From SAGs to a Council – Reforming the reformersJuly 24, 2014
Following on from the entry yesterday, wherein there is a paragraph or two that relates to the necessity to continue with undiminished energy regarding reforms in Ukraine, despite the issues in the east, perhaps a glance toward how that reform is progressing is in order, and more pointedly, the structures behind reform input.
“…..The EU is far better at assisting in the delivery of softer solutions than it is in making hard choices. As such, the EU is far more at ease in supporting Ukraine than it is at sanctioning The Kremlin.
This is clearly seen by decisions such the creation and deployment of a civilian mission to advise on sector security reform (rule of law) at today’s European Council meeting – a wholly welcomed outcome it has to be said…..”
That well crafted reforms move along swiftly and are implemented effectively is crucial not only for the internal workings of Ukraine, but now as something of a bolt-on national security issue to Kremlin driven events in the east. After all, those events are designed to act as an anchor, at the very least slowing – if not preventing – Ukraine’s path toward European norms. Thus events in the east cannot be allowed to prevent or stall the reform process granting The Kremlin an unnecessary or easy win.
To be entirely blunt, Ukraine’s victory will come when effective reform across government, institutions and society – despite the hurdles of doing so generated internally or externally of the nation – are achieved. When it becomes everything that The Kremlin’s present day Russia isn’t, and stand shoulder to shoulder in the democratic world.
Of course Ukraine doesn’t need to join the EU or NATO to achieve that – but it certainly needs the help of the EU to reform – and sadly any comfort NATO can give Ukraine would not be turned away, be it intelligence sharing, military planning etc., in the current situation.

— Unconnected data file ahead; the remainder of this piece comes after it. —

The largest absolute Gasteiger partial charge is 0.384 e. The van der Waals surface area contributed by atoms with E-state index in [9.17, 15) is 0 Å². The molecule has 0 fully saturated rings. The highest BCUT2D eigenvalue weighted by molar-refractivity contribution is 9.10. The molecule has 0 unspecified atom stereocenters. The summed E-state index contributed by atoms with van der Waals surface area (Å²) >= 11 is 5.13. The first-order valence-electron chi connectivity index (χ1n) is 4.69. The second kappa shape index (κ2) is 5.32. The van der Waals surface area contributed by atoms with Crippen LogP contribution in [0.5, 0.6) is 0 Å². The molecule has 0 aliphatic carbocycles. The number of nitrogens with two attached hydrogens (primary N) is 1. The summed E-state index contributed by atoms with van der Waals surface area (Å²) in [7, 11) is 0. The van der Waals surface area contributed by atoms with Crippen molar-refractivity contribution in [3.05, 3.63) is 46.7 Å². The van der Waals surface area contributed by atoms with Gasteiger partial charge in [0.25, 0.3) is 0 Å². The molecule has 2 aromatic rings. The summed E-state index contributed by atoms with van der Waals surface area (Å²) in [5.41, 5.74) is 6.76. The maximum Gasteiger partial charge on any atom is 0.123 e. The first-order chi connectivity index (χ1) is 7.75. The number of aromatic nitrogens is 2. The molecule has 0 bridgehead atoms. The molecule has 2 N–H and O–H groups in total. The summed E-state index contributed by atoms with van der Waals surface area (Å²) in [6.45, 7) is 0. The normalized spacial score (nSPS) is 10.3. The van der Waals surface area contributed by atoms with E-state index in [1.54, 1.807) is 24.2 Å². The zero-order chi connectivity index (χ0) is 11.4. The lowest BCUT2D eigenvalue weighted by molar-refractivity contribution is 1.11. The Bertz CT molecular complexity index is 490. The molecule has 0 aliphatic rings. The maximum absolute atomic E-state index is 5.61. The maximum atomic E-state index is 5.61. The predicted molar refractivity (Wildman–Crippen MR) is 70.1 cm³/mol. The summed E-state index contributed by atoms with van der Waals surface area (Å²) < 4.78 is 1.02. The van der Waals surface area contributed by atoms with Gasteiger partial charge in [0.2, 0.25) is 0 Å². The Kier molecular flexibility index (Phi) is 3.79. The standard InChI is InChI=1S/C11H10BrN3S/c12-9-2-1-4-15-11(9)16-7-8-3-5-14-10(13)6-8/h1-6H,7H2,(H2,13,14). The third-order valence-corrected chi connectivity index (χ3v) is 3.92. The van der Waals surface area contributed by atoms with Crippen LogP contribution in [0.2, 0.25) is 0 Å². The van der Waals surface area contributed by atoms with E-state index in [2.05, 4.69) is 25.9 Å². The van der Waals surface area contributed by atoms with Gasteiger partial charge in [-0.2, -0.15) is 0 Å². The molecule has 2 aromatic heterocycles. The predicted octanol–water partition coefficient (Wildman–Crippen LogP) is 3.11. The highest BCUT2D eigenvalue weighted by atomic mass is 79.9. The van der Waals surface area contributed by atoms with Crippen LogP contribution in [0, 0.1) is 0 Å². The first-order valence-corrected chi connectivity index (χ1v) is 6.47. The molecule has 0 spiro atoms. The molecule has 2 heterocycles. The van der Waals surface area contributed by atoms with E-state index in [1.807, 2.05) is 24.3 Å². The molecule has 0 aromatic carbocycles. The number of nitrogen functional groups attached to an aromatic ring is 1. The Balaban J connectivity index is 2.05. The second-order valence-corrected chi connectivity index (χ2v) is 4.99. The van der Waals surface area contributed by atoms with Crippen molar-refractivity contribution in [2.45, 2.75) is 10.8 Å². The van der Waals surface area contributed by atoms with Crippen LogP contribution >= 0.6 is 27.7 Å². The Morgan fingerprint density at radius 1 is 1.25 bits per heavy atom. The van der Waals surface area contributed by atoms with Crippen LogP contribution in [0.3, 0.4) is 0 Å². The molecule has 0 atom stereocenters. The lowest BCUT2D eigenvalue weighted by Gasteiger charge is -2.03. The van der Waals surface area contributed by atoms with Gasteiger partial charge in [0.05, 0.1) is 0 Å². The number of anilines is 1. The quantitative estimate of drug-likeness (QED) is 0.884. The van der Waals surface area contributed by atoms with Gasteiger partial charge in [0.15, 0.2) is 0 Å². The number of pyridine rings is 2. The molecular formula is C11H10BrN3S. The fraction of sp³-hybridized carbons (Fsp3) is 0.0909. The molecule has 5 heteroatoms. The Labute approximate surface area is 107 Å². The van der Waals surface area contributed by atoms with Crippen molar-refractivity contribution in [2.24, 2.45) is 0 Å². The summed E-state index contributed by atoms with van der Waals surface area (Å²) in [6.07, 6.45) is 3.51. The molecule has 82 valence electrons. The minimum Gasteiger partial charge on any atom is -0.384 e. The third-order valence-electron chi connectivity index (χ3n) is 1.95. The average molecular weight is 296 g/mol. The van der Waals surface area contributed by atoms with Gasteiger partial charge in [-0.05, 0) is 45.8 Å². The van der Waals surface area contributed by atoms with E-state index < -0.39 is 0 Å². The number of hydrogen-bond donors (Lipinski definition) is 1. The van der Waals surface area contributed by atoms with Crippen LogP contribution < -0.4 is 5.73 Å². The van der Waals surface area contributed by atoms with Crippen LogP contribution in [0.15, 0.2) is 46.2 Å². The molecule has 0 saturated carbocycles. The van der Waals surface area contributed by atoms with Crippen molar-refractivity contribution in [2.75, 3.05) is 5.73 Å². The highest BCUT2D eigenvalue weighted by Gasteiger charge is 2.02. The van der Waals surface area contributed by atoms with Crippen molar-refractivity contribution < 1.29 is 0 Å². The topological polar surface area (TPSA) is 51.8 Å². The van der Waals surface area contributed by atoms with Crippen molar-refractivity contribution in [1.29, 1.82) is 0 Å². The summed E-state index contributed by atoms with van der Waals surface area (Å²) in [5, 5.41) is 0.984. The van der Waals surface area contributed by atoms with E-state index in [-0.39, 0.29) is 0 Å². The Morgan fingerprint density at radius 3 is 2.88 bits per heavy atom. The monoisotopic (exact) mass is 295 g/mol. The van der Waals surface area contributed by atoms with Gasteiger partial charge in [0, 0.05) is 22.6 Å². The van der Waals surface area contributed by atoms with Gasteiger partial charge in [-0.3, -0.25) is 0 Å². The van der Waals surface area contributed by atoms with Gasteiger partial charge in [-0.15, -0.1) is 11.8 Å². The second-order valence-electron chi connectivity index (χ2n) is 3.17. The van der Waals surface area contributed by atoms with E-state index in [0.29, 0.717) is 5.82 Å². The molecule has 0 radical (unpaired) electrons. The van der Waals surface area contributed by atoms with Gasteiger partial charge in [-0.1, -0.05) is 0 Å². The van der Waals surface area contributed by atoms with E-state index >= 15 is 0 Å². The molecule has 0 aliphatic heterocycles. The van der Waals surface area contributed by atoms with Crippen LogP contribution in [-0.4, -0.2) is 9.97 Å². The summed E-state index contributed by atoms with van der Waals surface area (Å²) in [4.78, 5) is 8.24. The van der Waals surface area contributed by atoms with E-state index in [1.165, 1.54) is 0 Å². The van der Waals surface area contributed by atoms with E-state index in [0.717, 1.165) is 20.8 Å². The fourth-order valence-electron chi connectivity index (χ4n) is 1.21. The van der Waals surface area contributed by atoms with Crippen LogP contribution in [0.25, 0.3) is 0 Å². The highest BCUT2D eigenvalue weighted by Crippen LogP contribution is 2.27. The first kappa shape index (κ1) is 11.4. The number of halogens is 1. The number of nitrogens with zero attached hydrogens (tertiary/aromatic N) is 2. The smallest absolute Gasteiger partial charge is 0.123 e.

Whatever the case, and however it gets there, Ukraine’s greatest victory will be to transform itself from a Soviet hangover to a far more modern, democratic, rule of law driven, construct. There will be no more important a victory than that.
So, how is Ukraine looking at reforms by way of existing structures – over and above those State departments and institutions already tasked with such issues?
Currently, external of those official State structures mentioned above, there are SAGs – Strategic Advisory Groups – working along side the ministries of health, culture, The National Bank of Ukraine, regional development and economy. They are Ukrainian led – by the resident Ukrainians or in some cases diaspora as well, with a sprinkling of input from Georgia, Hungary, Poland and Slovakia, who already have the “been there, done that” T shirts.
The SAGs work under the guidance of the SAGs Steering Committee – currently chaired by Alex Pivovarsky, Senior Adviser for Corporate Strategy at the European Bank for Reconstruction and Development (EBRD) and Oleksandr Sushko, Board Chair of the International Renaissance Foundation (IRF).
The overarching theme being good governance, anti-corruption, law enforcement and macroeconomic development across a range of sectors including energy, infrastructure, finance, health and education – a lot to go at, and all in desperate need of robust reform.
Needless to say relevant Ministers interact with the relevant SAGs.
It seems however, there is to be a reform of the reformers – at least by way of structure.
There is now to be a National Reform Council to be run by senior government officials, with Deputy Head of the Presidential Administration, Dmytro Shymkiv calling upon civil society, businesses, international donors and political allies to contribute to the creation of the new council.
As such the question becomes, how long does it take to reform the reformers into this new structure – and expand it – before much needed reforms begin to occur – and as importantly, are seen to occur – considering just how important the reform issue truly is to the survival of the Ukrainian State?
Well considered reforms and effective implementation of them is an absolute priority. How much time will be lost in (re)creating bureaucratic structures for the sake of (re)creating bureaucratic structures vis a vis delivery of solid reform – ro are the current SAGs failing in their role? If so, why?